Grandparents, saving children since 19gbogboro!
I was chatting with a friend the other day telling her the story of a lady, who got pregnant at 18 and was sent out of the house by her parents; she slept outside for three days, desolate and without any inkling as to what to do and where to go to. Finally, she summoned courage and went to her grandma’s house. As soon as the grandma saw her, she started thanking God for she had heard she was missing and had been worried stiff. The lady stayed with her grandmother all through the pregnancy and returned to her parents after giving birth with her grandmother in tow insisting that her parents took care of both her and the baby.
My friend recounted her earliest memories of seeing her maternal grandmother kneeling by her bedside for hours, praying for each of her children, their spouses, their children, their jobs, anything that concerned them and we both came to the inevitable conclusion that grandparents especially grandmas are a treasure.
I have very fond memories of my grandmother. I was the first grandchild of my maternal and second of my paternal parents. I spent my early years with my maternal grandparents’ because my mother had me whilst at the university. I remember going to Ibadan, where they lived for holidays and how once my grandma saw us she would break into a dance and sing special formulated songs for us ( I can’t tell you the wordings of my song but it had something to do with a black delicacy favored by the Yoruba. I heard I started eating it from 3 months with just leaves (ewedu) and crayfish.
Once she saw me, Grandma would immediately kill a chicken and even before we had unpacked, a delicious meal would emerge from nowhere. I remember my grandparents had a very large compound with several trees and we ate different fruits from dawn till dusk and were generally overly pampered all through our stay.
My love for reading newspapers (I heard I started reading newspapers from age 3) and books was developed in their house as they bought daily copies of the Tribune newspapers which I read and loved particularly the cartoons. My grandfather Akintunde Sowunmi was an author and he had a rich library which I indulged in fully. My paternal grandmother was also a lovely cook and to date, I still try to recreate the taste of her egusi soup with fufu and remember her buying me sweets (horlicks rolls) and chocolate at a pharmacy near her house. The buying of sweets was a very big deal because my mother was very strict about not having sweets in the house, consequently, I don’t have any cavities and I haven’t removed any tooth in my life, same for my sibling, so you can imagine my surprise and consternation when my mother buys them in large quantities for my children and nephews.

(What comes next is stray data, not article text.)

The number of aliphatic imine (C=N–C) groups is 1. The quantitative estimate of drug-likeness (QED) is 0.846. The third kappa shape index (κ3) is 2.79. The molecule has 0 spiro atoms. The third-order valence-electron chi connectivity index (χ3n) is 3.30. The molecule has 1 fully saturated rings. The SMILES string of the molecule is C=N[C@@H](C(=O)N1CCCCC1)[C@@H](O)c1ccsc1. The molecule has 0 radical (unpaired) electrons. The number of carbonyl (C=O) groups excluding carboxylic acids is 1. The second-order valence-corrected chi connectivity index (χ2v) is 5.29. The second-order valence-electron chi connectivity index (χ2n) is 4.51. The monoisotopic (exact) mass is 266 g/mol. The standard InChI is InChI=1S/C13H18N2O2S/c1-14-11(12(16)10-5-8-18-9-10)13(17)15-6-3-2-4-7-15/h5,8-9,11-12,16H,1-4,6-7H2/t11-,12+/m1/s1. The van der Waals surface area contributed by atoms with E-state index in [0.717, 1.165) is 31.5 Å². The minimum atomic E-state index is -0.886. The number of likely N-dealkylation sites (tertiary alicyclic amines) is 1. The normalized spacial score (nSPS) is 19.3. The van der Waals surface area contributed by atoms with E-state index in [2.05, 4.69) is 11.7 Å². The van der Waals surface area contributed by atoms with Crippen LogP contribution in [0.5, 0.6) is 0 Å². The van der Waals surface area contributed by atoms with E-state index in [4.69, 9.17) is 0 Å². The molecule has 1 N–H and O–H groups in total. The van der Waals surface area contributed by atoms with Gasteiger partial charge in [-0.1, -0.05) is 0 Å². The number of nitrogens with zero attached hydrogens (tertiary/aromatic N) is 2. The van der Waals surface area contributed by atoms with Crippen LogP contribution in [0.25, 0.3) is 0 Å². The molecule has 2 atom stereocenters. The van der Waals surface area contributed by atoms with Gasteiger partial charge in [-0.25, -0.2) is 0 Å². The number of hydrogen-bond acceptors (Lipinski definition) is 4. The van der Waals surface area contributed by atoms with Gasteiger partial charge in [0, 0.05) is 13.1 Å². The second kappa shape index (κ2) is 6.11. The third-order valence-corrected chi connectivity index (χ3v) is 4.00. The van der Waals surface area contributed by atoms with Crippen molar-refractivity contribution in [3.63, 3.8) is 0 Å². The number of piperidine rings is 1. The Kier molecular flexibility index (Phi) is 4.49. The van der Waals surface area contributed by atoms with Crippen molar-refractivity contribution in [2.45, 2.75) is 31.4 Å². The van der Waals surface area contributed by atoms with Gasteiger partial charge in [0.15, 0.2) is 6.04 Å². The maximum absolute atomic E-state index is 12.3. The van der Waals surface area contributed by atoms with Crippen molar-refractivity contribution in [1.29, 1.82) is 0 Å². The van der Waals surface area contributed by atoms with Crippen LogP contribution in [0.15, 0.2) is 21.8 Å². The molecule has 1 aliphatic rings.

There is a place for grandparents in the lives of our children and it saddens me that a lot of children today are not experiencing the richness of that relationship due to many factors- emigration to distant lands or even states within the country, economic hardship, dysfunctional families, the belief (is itsome rightly but most wrongly, that our parents are responsible for the problems in our lives).
We and our children stand to benefit greatly from having grandparents close to them and it has been proven by several studies and research that grandparents have a great impact on their grandchildren’s lives.
It is widely acknowledged that grandparents have a steady influence on a child’s development even if both parents are present and more so when they are not. During the AIDS epidemic in South Africa, grandparents rose to the occasion to take care of children who were orphaned. In Black America, grandparents have been known to step in when their children succumb to drugs or violence and incarceration.
Our children need roots and an understanding of themselves, culture and history and grandparents are a rich source of information about our genealogy and history. Because of their rich and varied experience, they are a better judge of events and people and are a buffer between the children and their parents. They are also calmer, more patient and generally more tolerant of children especially in their early years when they serve as caregivers and playmates and in their teen years when they need someone to talk to or just love them for who they are.
A lot of people in the diaspora have seen firsthand what a difference having grandparents in their children’s life has wrought. For one, childcare fees are greatly reduced and the peace that comes from knowing your caregiver has the children’s interest at hand is immeasurable.
This is not to say that the relationship between some grandparents and their grandchildren is as close as it should be firstly, there is a wide generational gap and most grandparents do know how to bridge that gap without being judgmental or condescending.
Secondly, some grandparents do not want the additional burden of bringing up their grandchildren and seem to resent it when put in that position. Thirdly and most importantly the dynamics of each family might not ensure the bond between the generations.
Whatever our relationships with our grandparents or vice versa , it is noteworthy that if the relationship is to work , the grandparent must be interested and involved in the life of the child from their early childhood, take an interest in their world in spite of their opinions and/or misgivings, treat them as according to their ages and be their friend.